As the Telugu film industry battles a crisis of riches it is easy to point out a known evil, what about the known unknowns?
The plot is thickening for the discovery of the villain who is pulling down the Telugu film industry into a debt trap, pedestrian formulaic flicks and déjà vu. Is it the remuneration of superstars, greed of successful directors, wasteful art directors, script-writers losing the script as is being made out to be, or is it something as mundane as a small cinema hall owner who wants a regular stream of income?
“When we released a Tamil cinema dubbed into Telugu we came to know that it takes only Rs 1 lakh to release a film in Tamil Nadu, whereas we had to spend Rs. 60 lakh to release the movie in Andhra Pradesh,” says a distributor from Nizam region. “This high price for releasing a film in Telugu is shutting down the avenues for small time producers and directors. There is no dearth of talent in Andhra Pradesh but as the cost of making and releasing a Telugu film is very high, everyone looks for a safe bet: a director who has had a big hit, or an actor who promises the goods. People forget that plot is the hero,” says another well-known distributor of movies.
A look at the fundamentals shows how the screw is turning against small-time directors and producers. “A few people control the cinema halls by hiring them for Rs. 2,25,000 per week. If a distributor wants to release the movie he has to shell out Rs. 3,25,000. Out of 115 cinema halls in Hyderabad, about 75 have been leased out and the slots are booked. But before that the producer has to make at least 100 prints which would cost about Rs. 60 lakh. Not just that, the few families controlling the industry also have a few stars and when their movie releases, all the other movie makers are elbowed out,” says a two-movie director (nobody was willing to go on record with their name). The effect of this monopoly can be seen when a movie releases in 60 cinema halls and in other weeks eight movies release in a few cinema halls. The movie in 60 cinemas will be called a hit whatever the response while the movies in a few cinema halls will be flops whatever the response.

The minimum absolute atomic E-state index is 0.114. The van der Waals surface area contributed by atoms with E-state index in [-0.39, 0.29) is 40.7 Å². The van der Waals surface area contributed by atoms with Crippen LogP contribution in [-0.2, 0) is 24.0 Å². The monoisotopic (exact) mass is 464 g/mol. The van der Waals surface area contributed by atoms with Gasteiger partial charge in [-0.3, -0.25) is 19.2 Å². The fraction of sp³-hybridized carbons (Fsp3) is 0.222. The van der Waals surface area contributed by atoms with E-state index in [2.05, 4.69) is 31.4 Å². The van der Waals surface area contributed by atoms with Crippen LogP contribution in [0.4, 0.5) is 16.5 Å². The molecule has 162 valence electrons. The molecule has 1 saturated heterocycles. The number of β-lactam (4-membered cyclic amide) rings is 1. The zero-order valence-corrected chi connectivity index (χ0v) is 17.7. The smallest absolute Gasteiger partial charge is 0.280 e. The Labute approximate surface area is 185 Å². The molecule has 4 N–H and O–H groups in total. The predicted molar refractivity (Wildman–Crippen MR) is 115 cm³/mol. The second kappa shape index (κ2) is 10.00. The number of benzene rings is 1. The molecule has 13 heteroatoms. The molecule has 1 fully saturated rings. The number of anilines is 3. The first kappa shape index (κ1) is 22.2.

It is a no-brainer that to release a film, a producer has to shell out Rs. 60 lakh for 100 prints when the same can be done for Rs. 1 lakh with digitalised cinema halls. “More than 92 per cent of the cinema halls in Tamil Nadu are digitalised whereas in Andhra Pradesh only two per cent of the halls are digitalised. It is not that the big-wigs don't know how it works. For some cinemas which are un-remunerative, the lease rates are not just lower they have been digitalised. Some of the digitalised cinemas in Hyderabad are in Langar Houz, Balanagar, Jahanuma and Suraram.
A few years back when cinema halls across the country were getting digitalised, one company tried to get the cinema owners in Andhra Pradesh to make the switchover but without success. If the cinema halls were digitalised, it would not only lowered the cost of releasing a cinema but also helped the industry take a shot at piracy. The piracy factor hobbling Telugu cinema is a hydra-headed technological monster. It can be fought only with technology. A recording of a film screened in a cinema from a film cannot be detected. While a pirated copy of a digital movie can be easily traced back to the delinquent cinema.
The story boils down to this.
A few families have heroes, they produce movies, they control a majority of theatres through lease arrangements, they own labs to process the films. At every stage of value chain if a few families play a role, the industry loses out. Now is the time for the industry to take a call:
Whether it will let a few families control the industry limiting creativity or whether it will let dozens of creative folks come into their own.
Keywords: Telugu cinema